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As featured on BusinessMirror: Cost transformation in risk

The cost to maintain effective, regulatory-compliant programs is at an all-time high, with ever-evolving expectations that will only add to operational costs. In today’s uncertain economic environment, minimizing cost and improving an organization’s efficiency ratio are at the top of nearly every C-suite’s agenda.

The KPMG Global Risk and Compliance Benchmark reveals that while many banks intend to increase spending on personnel and operations in 2024, a significant number also aim to cut costs, indicating a need for efficiency in risk management expenditures.

Achieving significant cost reductions requires a strategic approach that goes beyond budget cuts. Organizations should identify factors driving expenses and develop targeted strategies to help streamline operations. Demonstrating incremental savings is crucial for maintaining momentum and carefully evaluating cost reduction levers, such as outsourcing and process simplification, is key. These initiatives should align with a detailed risk transformation strategy.

Ten levers for cost takeout in risk

A modern approach to risk management lowers costs while maintaining or improving quality. For risk executives, there are ten primary cost-reduction levers to engage that can help individually reduce costs but collectively yield significant cost-saving opportunities:

Functional, organizational and legal entity rationalization.

Rationalization of legal entity, functional and organizational risk accountabilities to eliminate redundancies while aligning appropriate experience and skillsets in execution and oversight of risk-taking.

Product and channel simplification.

Rationalization of product offerings and channel delivery strategies to help reduce the variability in associated risk and oversight burdens, a decision that is typically led by the business.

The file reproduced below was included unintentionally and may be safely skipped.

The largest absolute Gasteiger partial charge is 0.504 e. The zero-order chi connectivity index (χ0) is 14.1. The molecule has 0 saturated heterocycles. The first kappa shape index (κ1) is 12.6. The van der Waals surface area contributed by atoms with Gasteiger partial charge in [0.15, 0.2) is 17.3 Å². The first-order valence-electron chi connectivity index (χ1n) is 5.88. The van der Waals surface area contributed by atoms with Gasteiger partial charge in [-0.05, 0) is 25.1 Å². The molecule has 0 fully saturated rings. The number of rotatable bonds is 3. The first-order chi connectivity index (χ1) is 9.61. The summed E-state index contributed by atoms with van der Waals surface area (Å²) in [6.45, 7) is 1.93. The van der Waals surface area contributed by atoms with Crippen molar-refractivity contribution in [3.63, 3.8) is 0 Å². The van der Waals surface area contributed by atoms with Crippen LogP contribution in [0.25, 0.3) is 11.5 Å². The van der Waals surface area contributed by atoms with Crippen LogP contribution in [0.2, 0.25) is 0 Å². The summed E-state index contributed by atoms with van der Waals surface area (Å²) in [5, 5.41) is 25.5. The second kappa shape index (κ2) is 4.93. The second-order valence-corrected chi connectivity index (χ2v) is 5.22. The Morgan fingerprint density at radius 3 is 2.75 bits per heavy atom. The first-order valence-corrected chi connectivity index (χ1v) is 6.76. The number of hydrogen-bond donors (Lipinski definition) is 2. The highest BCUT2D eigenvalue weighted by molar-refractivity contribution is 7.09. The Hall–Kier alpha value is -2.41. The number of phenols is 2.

Location, geographic or global sourcing.

Acquiring risk headcount from cost-advantageous locations.

Delivery model improvements.

Enhanced or streamlined operating models to execute risk requirements in a cost-advantageous manner, including the use of centers of excellence, utility functions or other consolidated delivery approaches; in many cases, these changes can be paired with low-cost or global sourcing strategies.

Outsourcing risk as a service.

Use of third-party vendors to execute select risk management oversight or execution activities on behalf of the first and second lines of defense.

Integrating risk technology.

Common technology strategy to collect, maintain and facilitate risk-related data (i.e., single platform or linked systems, data repositories).

Digitization of risk (i.e., cloud, automation, advanced analytics).

Digitized risk processes, documentation and control environment, including the use of automation and advanced analytics to gain efficiencies.

Rationalizing foundational risk data and architecture.

Creating a single, rationalized and clean source of truth of organization risk taxonomies, inventories and data in an optimized architecture strategy.

Risk simplification.

Alignment and rationalization of risk processes, assessments and methodologies to streamline the annual burden of risk execution and oversight while still maintaining quality.